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Discovery & Development Analytical Science

Structure and Data: Connecting the Dots

Over the last few decades, high drug attrition rates have conspired against pharmaceutical innovation. Development costs have ballooned to an estimated US$2.6 billion per approved chemical entity, while development timelines commonly span 11 to 16 years. Though there are many reasons for drug failures post-IND, deploying the right analytics can improve cost-efficiency, slash project times, and help companies enter clinical development with the best possible drug candidate. Therefore, understanding the analytical challenges that underpin R&D is essential to expediting projects to their next milestones.

One of the main challenges for efficient development is disentangling the intricate web of data collected. During the early stages of a typical drug discovery campaign, many molecules are synthesized and subsequently analyzed by a multitude of techniques to obtain disparate datasets. These commonly include data relating to potency (IC50, EC50), solubility (thermodynamic, LogP), permeability, and metabolic stability. At this early stage, don’t expect any of your molecules to satisfy all your pass criteria – the goal should simply be to understand which molecules have the potential to be developed into lead compounds and which should not be progressed any further. The insights required to achieve this clarity depend on collecting and assessing the right data, which usually requires expert knowledge of the relationships between the datasets and how subtle changes in a molecule’s structure can affect its properties.

A significant challenge is organizing and interpreting the data in the context of the program’s objectives. Unfortunately, there is little simplification of the drug discovery and development pipeline when looking to turn your lead compound into a drug product. At this stage, instead of working to understand a molecule’s potency and permeability in vitro and in biochemical assays, companies are often concerned with the in vivo interplay between the physical characteristics of a drug substance and its solubility and bioavailability, among other properties.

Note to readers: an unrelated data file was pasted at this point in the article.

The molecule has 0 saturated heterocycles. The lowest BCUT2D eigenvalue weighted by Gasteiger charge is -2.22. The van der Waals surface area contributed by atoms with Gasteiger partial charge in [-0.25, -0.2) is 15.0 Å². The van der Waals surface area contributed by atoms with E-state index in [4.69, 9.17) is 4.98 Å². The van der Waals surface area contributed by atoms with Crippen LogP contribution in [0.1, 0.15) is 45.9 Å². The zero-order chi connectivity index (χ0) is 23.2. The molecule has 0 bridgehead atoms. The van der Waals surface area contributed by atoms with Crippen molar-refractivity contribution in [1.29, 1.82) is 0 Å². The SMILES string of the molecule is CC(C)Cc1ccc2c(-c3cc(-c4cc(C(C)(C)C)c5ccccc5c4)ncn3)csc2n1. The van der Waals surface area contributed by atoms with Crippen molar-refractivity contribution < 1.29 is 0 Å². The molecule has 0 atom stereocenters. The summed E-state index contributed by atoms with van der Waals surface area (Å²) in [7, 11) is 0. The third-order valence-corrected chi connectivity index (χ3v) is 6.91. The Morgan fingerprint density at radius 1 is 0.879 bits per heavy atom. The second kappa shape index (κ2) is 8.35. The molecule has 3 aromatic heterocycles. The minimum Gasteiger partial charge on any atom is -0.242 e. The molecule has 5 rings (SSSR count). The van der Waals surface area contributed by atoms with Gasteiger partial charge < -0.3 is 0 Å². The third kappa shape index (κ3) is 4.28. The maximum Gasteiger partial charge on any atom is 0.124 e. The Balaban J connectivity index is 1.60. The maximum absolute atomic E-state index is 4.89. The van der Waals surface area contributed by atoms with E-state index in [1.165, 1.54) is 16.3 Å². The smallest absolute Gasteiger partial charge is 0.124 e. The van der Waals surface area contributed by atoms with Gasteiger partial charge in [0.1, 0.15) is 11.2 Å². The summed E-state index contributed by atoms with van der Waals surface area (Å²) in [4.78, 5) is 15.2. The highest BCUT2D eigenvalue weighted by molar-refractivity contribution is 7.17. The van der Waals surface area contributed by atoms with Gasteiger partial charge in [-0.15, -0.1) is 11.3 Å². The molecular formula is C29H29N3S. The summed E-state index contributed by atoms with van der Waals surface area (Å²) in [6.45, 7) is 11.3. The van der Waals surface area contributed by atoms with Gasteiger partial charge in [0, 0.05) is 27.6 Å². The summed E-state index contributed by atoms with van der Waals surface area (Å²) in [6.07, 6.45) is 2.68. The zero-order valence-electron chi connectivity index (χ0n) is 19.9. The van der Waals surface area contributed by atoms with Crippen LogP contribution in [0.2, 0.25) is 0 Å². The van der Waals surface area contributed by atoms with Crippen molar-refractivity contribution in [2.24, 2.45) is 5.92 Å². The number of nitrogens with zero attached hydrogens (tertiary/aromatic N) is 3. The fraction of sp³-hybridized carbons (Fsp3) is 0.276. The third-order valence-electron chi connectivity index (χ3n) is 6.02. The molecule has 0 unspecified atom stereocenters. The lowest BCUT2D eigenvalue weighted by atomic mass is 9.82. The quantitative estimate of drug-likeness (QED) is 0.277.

These attributes of a drug substance are dependent not only on its chemical structure – which is now locked down – but also on physical characteristics, such as solid form, particle size and size distribution, and amount of amorphous content and polymorphs. Importantly, these qualities are interconnected with attributes such as bioavailability and manufacturability. Any changes made to simplify the production process can influence the crystallinity of the drug product and adversely affect its bioavailability. Achieving optimal physical characteristics for your lead molecule is, again, an iterative process guided by data collection and analysis. As with drug discovery, obtaining the correct data and developing an enlightened big-picture understanding allows you to unpick the complex relationships between physical characteristics and physicochemical properties. It is this process that enables the transformation of an API into a successful drug product.

Throughout drug discovery and development campaigns, knowing what data to generate is an important first step. However, understanding how to use this data, along with its relationship to a molecule’s structure and its physical characteristics, is the often-overlooked key to success. Many organizations are under-resourced and may struggle to generate, process, and interpret all the interconnected data required to successfully advance a complex medicinal chemistry project. However, by working through analytical challenges and developing strategies that use data to create a holistic picture, companies will find a better sense of clarity in the discovery and development workflow – often the ultimate driver of a project’s success.

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About the Author
Jamie Stokes

Research Leader, Concept Life Sciences, a Malvern Panalytical brand

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